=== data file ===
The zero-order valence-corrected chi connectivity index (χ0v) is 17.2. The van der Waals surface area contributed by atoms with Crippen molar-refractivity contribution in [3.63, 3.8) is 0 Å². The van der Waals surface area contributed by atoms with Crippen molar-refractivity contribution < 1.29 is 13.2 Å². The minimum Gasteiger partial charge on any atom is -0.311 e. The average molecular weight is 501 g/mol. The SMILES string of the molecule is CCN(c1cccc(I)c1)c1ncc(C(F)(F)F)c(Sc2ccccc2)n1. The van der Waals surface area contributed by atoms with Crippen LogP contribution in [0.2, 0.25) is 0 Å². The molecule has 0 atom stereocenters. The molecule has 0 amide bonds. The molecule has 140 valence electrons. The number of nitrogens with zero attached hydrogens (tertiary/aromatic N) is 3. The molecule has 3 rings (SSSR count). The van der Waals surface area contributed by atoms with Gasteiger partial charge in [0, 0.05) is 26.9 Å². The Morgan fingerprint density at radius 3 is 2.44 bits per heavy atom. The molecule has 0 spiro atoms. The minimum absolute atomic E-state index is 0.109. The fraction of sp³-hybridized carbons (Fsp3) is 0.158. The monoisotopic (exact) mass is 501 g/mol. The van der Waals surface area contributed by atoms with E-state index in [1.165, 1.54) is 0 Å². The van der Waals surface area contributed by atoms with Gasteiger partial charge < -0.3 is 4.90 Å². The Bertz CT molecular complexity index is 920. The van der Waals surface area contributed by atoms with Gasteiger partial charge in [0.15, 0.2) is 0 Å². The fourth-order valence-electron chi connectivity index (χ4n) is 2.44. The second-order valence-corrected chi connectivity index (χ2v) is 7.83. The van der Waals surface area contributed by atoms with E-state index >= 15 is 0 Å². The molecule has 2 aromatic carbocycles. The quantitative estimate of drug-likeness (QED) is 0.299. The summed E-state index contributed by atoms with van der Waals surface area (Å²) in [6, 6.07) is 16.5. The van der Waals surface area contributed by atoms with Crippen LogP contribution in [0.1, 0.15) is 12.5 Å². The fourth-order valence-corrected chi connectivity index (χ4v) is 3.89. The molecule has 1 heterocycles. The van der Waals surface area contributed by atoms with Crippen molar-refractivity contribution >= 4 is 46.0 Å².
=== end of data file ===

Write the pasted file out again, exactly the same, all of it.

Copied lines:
The zero-order valence-corrected chi connectivity index (χ0v) is 17.2. The van der Waals surface area contributed by atoms with Crippen molar-refractivity contribution in [3.63, 3.8) is 0 Å². The van der Waals surface area contributed by atoms with Crippen molar-refractivity contribution < 1.29 is 13.2 Å². The minimum Gasteiger partial charge on any atom is -0.311 e. The average molecular weight is 501 g/mol. The SMILES string of the molecule is CCN(c1cccc(I)c1)c1ncc(C(F)(F)F)c(Sc2ccccc2)n1. The van der Waals surface area contributed by atoms with Crippen LogP contribution in [0.2, 0.25) is 0 Å². The molecule has 0 atom stereocenters. The molecule has 0 amide bonds. The molecule has 140 valence electrons. The number of nitrogens with zero attached hydrogens (tertiary/aromatic N) is 3. The molecule has 3 rings (SSSR count). The van der Waals surface area contributed by atoms with Gasteiger partial charge in [0, 0.05) is 26.9 Å². The Morgan fingerprint density at radius 3 is 2.44 bits per heavy atom. The molecule has 0 spiro atoms. The minimum absolute atomic E-state index is 0.109. The fraction of sp³-hybridized carbons (Fsp3) is 0.158. The monoisotopic (exact) mass is 501 g/mol. The van der Waals surface area contributed by atoms with E-state index in [1.165, 1.54) is 0 Å². The van der Waals surface area contributed by atoms with Gasteiger partial charge < -0.3 is 4.90 Å². The Bertz CT molecular complexity index is 920. The van der Waals surface area contributed by atoms with Gasteiger partial charge in [0.15, 0.2) is 0 Å². The fourth-order valence-electron chi connectivity index (χ4n) is 2.44. The second-order valence-corrected chi connectivity index (χ2v) is 7.83. The van der Waals surface area contributed by atoms with E-state index >= 15 is 0 Å². The molecule has 2 aromatic carbocycles. The quantitative estimate of drug-likeness (QED) is 0.299. The summed E-state index contributed by atoms with van der Waals surface area (Å²) in [6, 6.07) is 16.5. The van der Waals surface area contributed by atoms with Crippen LogP contribution in [0.1, 0.15) is 12.5 Å². The fourth-order valence-corrected chi connectivity index (χ4v) is 3.89. The molecule has 1 heterocycles. The van der Waals surface area contributed by atoms with Crippen molar-refractivity contribution >= 4 is 46.0 Å².